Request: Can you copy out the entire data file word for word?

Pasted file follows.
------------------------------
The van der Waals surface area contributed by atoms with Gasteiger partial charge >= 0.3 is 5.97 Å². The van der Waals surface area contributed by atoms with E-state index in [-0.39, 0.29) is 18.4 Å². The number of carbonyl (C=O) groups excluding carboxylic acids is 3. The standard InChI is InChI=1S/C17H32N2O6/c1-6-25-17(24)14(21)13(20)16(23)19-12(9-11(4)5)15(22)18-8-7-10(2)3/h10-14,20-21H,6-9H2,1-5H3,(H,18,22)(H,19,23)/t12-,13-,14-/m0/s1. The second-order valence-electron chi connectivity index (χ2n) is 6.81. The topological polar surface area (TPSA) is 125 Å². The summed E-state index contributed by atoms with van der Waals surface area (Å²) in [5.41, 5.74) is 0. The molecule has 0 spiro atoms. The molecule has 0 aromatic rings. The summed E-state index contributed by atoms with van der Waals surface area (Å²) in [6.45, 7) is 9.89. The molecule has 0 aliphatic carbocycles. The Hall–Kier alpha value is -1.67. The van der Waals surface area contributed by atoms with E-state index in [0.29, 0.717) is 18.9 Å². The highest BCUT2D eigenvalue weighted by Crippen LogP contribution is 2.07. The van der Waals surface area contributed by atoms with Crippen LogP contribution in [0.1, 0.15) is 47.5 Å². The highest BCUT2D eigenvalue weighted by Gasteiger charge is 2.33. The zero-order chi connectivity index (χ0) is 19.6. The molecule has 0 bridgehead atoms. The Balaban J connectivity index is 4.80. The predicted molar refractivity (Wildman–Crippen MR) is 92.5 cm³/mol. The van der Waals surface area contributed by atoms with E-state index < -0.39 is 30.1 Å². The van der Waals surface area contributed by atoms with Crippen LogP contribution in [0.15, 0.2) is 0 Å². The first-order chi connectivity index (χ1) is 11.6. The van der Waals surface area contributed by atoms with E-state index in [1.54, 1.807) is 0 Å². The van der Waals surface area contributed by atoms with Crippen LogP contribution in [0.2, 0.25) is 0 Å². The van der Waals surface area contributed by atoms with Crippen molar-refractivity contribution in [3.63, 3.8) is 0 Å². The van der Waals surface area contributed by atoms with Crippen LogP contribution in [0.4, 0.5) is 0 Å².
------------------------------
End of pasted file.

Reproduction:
The van der Waals surface area contributed by atoms with Gasteiger partial charge >= 0.3 is 5.97 Å². The van der Waals surface area contributed by atoms with E-state index in [-0.39, 0.29) is 18.4 Å². The number of carbonyl (C=O) groups excluding carboxylic acids is 3. The standard InChI is InChI=1S/C17H32N2O6/c1-6-25-17(24)14(21)13(20)16(23)19-12(9-11(4)5)15(22)18-8-7-10(2)3/h10-14,20-21H,6-9H2,1-5H3,(H,18,22)(H,19,23)/t12-,13-,14-/m0/s1. The second-order valence-electron chi connectivity index (χ2n) is 6.81. The topological polar surface area (TPSA) is 125 Å². The summed E-state index contributed by atoms with van der Waals surface area (Å²) in [5.41, 5.74) is 0. The molecule has 0 spiro atoms. The molecule has 0 aromatic rings. The summed E-state index contributed by atoms with van der Waals surface area (Å²) in [6.45, 7) is 9.89. The molecule has 0 aliphatic carbocycles. The Hall–Kier alpha value is -1.67. The van der Waals surface area contributed by atoms with E-state index in [0.29, 0.717) is 18.9 Å². The highest BCUT2D eigenvalue weighted by Crippen LogP contribution is 2.07. The van der Waals surface area contributed by atoms with Crippen LogP contribution in [0.1, 0.15) is 47.5 Å². The highest BCUT2D eigenvalue weighted by Gasteiger charge is 2.33. The zero-order chi connectivity index (χ0) is 19.6. The molecule has 0 bridgehead atoms. The Balaban J connectivity index is 4.80. The predicted molar refractivity (Wildman–Crippen MR) is 92.5 cm³/mol. The van der Waals surface area contributed by atoms with E-state index < -0.39 is 30.1 Å². The van der Waals surface area contributed by atoms with Crippen LogP contribution in [0.15, 0.2) is 0 Å². The first-order chi connectivity index (χ1) is 11.6. The van der Waals surface area contributed by atoms with E-state index in [1.54, 1.807) is 0 Å². The van der Waals surface area contributed by atoms with Crippen LogP contribution in [0.2, 0.25) is 0 Å². The van der Waals surface area contributed by atoms with Crippen molar-refractivity contribution in [3.63, 3.8) is 0 Å². The van der Waals surface area contributed by atoms with Crippen LogP contribution in [0.4, 0.5) is 0 Å².